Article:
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warlike demonstrations; a grant of thirty-eight thousand pounds!*—a vast sum for those days—was distributed to the plundered and persecuted people of the valleys; and this princely benevolence was ministered to the sufferers by the hand of “Samuel Morland," then a young man and accomplished scholar, who, called from a Cambridge fellowship into the office of Secretary Thurloe, was selected to dispense Englanås brotherly, aid to persecuted fellow-Christians, and this, doubtless, not without a regard as well to his high personal character, as to his ability to record the events of his mission in that narrative, which is ever since referred to as a text-book by all writers on the affairs of the Waldenses.
This is the first mention we meet of Samuel Morland; the next, while it lays open a painful spectacle of the private treachery which may pass current for public virtue in days of civil warfare or commotion, must lower our hero in esteem, just as the favour of his prince was elevating him in the scale of worldly honour.
The memorable “twenty-ninth of May," 1660, came, and with it came the Second Charles to “enjoy his own again," riding from Dover to Whitehall through such an avenue of welcoming subjects as gave him occasion to say-in his own happy manner
" that it must have been bis own fault not to have come home long ago !” This public entry to his capital took place, as we have said, in the end of the month; but even at the beginning of it Charles had begun to dispense his royal favours to those who had contributed to his “ Restoration," and among those whom “the king delighted to honour,” we find from Pepys' gossip, that he “knighted Mr. Morland, and did give the reason for it openly—that it was for giving him intelligence all the time he was clerk to Secretarie Thurloe.”
This debasing avowal seems to me to humiliate the bestower and receiver of honour alike, and leaves a revolting impression of the effect of civil convulsions in sapping the very foundations of truth and trust among men. Here we have The King ! " the very fount of honour," rewarding a course of service to him, which was in effect treachery to Morland's own trusting employer, and proclaiming his new knight to his assembled court as one who had bought his favour by such systematic breach of faith and honesty, as in ordinary relations between man and man would expel the traitor from decent society. No doubt Charles was neither of character nor in circumstances to look too nicely into the moral features of any means which helped him to his throne; yet he must have been devoid of the commonest moral perception if, in his secret soul, he could look upon his new-made knight without loathing.
The acknowledgment of Morland's services did not rest in a paltry knighthood. He shortly after received a life-pension of five hundred pounds per annum, charged upon the Post Office revenue ; and when, a little later in the year, the king was scattering honours over the land with lavish hand, we find among them “Sir Samuel Morland, of Southhamstede Bannister, Berks, Baronet !” Nay, further still, we find him obtaining from his reckless master not only this honour for himself, but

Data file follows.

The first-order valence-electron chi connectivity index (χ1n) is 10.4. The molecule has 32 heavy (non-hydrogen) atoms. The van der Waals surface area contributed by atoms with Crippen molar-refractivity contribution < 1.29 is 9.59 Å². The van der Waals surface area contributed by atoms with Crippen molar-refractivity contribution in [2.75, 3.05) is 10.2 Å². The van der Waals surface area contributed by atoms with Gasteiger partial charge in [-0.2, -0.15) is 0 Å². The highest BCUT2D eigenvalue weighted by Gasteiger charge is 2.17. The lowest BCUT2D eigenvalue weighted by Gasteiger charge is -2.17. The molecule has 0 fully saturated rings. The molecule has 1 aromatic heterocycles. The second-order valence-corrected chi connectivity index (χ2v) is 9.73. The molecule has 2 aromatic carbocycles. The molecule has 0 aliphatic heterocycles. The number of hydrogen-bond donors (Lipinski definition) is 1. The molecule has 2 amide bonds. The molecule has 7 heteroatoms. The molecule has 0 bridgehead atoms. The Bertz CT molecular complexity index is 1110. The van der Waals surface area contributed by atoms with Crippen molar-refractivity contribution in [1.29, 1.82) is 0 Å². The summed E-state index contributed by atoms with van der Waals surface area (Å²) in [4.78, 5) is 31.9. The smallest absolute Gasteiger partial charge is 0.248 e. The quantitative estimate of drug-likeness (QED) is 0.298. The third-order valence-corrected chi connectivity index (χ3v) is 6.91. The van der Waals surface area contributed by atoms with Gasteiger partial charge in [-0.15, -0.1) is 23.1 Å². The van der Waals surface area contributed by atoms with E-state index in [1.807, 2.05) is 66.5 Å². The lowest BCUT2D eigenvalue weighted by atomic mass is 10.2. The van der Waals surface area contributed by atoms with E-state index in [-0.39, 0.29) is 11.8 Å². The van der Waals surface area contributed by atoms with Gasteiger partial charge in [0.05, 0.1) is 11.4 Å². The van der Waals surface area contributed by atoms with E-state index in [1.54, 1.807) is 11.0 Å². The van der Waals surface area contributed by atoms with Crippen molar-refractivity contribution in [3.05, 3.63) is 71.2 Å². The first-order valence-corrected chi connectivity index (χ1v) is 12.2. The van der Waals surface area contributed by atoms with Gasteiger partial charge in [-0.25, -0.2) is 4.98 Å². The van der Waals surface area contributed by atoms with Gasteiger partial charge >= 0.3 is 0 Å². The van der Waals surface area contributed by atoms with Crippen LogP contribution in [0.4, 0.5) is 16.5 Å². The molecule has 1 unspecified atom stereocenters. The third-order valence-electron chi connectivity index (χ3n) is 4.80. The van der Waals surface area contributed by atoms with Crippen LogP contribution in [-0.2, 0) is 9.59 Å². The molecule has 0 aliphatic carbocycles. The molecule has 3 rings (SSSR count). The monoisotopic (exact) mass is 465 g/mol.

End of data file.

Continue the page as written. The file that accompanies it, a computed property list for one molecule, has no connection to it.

* Morland's Waldensian narrative contains a minute account of the distribution of this sum among the “poor Vaudois" to the amount of 21,9081., and closes with a “ballance in hand” of 16,333l. 10s. 3d. Query: What became of this balance ! Did the “merrie monarch” find it still “in hand” when he came to Whitehall ?
a “blank baronetcy or two!” to dispose of for his own private advantage. It would be a curious piece of secret history if we could trace out among “The Order of Baronets” the individual who bought his honour “bon marché” from this Baronet-broker of Baronetcies !
We learn this fact, as before, from the gossip of Pepys. Pepys had, it seems, been Morland's pupil at Cambridge, and had formed so low an estimate of his former tutor's judgment and common sense, that he avows his surprise at finding him so well able to make his way at court in the new world just then beginning. On the 14th of August, 1660, Pepys makes an entry, in his own style, as follows:
“To the Privy-seale Office, and thence to Mr. Pym, the tailor's, and I agreed upon making me a velvet coate; thence to the Privy-seale againe, where Sir Samuel Morland came with a baronet's grant to posse, which the king had given him to make money of. Here we staid with him a great while, and he told me the whole manner of his serving the king in the time of the Protector, and how Thurloe's bad usage made him doe it; how he discovered Sir Richard Willis,* and how he had sunk his fortune for the king; and that now the king had given him a pension of 500l. per annum in the Post Office for life, and the benefit of two baronets !-alle which doe make me begin to think that he is not so much of a foole as I took him to be.”
Poor Morland, while opening his heart to his former pupil, little thought that he was confiding his secrets to a “chiel takin' notes' to be “prented” for the edification of generations yet unborn-as little did good Doctor Gilly (the modern historian of the Waldenses) suspect what à “by-way exposé of character he had passed over in Pepys' pages, when he sketched the following glowing portrait of Cromwell's almoner and accredited agent to the proud Duke of Savoy." “ Cromwell (writes Doctor Gilly) could not have chosen a man better qualified to discharge